Friesema IHM, Tijsma ASL, Slegers-Fitz-James IA, Franz E
RIVM Report 2017-0051
More outbreaks of food-related infections and food poisoning were recorded in 2016 than in 2015. This is thought to be caused by a genuine rise in food-related outbreaks in the Netherlands and/or a higher report rate of outbreaks to the Netherlands Food and Consumer Product Safety Authority. A total of 594 outbreaks affecting 2731 people were reported in 2016, as compared to 406 reported outbreaks and 1850 cases the year before.
This is revealed by an analysis of the reported figures in 2016 for food infections and food poisoning. As in previous years, norovirus remains the key pathogen causing food-related outbreaks, followed by Salmonella and Campylobacter.
The figures come from the Netherlands Food and Consumer Product Safety Authority and the regional and municipal health services. They record and investigate food infections and food poisoning to prevent more cases and outbreaks. To do so, they try to get a clear picture within their own field of the contaminated sources and the nature of the pathogens. The Netherlands Food and Consumer Product Safety Authority examines food and the places it is prepared. The regional and municipal health services focus on people who have been exposed to contaminated food, working back from them to the possible sources.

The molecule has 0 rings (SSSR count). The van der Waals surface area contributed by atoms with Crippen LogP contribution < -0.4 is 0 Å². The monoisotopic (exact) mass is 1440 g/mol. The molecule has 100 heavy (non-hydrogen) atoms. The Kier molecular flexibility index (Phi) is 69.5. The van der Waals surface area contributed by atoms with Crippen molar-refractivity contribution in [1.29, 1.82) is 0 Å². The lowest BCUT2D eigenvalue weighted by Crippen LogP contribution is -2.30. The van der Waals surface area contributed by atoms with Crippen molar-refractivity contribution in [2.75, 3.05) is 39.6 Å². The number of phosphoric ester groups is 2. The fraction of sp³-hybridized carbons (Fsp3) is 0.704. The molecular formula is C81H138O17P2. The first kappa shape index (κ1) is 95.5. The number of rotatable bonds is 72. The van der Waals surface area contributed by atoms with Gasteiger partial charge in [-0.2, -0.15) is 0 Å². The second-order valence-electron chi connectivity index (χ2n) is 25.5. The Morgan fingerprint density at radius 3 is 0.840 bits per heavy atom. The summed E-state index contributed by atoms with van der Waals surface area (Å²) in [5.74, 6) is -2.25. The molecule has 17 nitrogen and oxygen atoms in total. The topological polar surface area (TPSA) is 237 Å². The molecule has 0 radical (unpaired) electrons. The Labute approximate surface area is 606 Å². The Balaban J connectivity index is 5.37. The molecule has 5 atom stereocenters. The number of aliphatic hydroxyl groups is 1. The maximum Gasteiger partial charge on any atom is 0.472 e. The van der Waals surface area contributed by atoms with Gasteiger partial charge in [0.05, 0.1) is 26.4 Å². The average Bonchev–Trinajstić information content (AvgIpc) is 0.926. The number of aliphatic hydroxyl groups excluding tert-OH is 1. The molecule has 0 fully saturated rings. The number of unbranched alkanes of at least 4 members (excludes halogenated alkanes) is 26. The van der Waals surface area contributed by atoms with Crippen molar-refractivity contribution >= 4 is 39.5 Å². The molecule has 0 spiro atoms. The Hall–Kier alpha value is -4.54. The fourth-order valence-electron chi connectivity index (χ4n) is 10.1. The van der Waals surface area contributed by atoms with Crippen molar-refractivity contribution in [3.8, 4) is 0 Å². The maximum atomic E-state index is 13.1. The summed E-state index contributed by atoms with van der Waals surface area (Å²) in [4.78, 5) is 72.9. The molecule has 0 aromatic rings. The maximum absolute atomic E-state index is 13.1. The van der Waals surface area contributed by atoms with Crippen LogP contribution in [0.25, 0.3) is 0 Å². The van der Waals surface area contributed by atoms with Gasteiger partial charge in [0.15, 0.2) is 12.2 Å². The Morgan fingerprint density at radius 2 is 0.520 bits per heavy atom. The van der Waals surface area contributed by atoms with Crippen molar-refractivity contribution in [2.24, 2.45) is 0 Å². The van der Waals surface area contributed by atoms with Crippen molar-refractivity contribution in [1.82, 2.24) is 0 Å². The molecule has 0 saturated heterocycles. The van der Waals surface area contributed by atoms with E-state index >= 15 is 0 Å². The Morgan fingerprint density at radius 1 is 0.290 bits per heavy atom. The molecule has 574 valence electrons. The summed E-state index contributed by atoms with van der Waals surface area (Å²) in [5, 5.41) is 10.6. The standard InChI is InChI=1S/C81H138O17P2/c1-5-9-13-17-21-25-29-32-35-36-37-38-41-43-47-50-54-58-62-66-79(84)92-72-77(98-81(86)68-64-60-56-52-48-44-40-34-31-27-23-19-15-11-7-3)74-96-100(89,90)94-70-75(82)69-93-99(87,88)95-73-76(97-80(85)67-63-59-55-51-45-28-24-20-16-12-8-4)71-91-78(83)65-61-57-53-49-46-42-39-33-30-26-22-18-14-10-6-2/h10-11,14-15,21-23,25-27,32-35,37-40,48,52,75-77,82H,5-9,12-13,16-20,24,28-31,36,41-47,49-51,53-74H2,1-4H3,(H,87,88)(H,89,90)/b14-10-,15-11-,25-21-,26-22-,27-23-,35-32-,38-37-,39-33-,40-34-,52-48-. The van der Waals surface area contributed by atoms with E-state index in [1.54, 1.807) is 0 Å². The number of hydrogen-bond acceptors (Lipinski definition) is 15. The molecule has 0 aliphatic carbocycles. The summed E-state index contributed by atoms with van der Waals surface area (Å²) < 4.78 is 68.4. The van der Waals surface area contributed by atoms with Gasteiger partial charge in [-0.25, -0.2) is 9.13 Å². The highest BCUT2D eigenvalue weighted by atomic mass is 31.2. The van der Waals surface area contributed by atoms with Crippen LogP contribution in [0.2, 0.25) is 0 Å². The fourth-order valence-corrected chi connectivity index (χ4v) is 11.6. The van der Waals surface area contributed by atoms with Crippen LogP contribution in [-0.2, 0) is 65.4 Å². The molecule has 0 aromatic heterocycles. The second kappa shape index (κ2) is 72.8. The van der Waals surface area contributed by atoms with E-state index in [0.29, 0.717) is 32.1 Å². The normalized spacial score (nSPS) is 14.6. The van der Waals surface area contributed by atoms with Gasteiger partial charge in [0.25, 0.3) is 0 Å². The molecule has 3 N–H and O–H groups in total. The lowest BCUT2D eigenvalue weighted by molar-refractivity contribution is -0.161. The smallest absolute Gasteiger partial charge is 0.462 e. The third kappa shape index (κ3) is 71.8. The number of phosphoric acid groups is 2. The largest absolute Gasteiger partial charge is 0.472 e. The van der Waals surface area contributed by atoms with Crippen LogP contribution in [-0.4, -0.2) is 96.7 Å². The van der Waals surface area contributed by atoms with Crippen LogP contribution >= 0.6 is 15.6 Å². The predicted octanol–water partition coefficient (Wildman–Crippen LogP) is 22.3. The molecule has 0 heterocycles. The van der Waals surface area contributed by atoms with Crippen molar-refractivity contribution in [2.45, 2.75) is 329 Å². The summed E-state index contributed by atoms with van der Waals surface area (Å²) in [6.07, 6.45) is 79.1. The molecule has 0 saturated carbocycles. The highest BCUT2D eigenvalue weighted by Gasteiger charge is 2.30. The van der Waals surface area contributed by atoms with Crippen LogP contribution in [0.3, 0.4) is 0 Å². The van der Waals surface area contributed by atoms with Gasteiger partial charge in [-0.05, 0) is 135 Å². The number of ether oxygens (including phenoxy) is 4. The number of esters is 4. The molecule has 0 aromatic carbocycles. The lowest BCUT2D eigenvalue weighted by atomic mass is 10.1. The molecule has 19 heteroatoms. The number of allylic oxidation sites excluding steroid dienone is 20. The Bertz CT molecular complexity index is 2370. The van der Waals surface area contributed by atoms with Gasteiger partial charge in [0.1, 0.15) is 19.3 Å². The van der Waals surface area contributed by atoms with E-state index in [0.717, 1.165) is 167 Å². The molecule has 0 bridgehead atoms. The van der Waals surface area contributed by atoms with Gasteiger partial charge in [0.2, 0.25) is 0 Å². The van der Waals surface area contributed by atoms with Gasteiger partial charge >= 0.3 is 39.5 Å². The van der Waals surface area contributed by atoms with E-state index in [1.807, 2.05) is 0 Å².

The reports received by both bodies are combined and analysed as a single whole by the Centre for Infectious Disease Control at RIVM (the National Institute for Public Health and the Environment). This integral approach provides a picture of the causal factors of food-related outbreaks in the Netherlands, the extent to which they occur and any changes and trends over the years. The figures stated however, are bound to be an understatement of the actual number of food-related outbreaks and the numbers of people affected. This is because not everyone who is ill goes to their GP or informs the Netherlands Food and Consumer Product Safety Authority.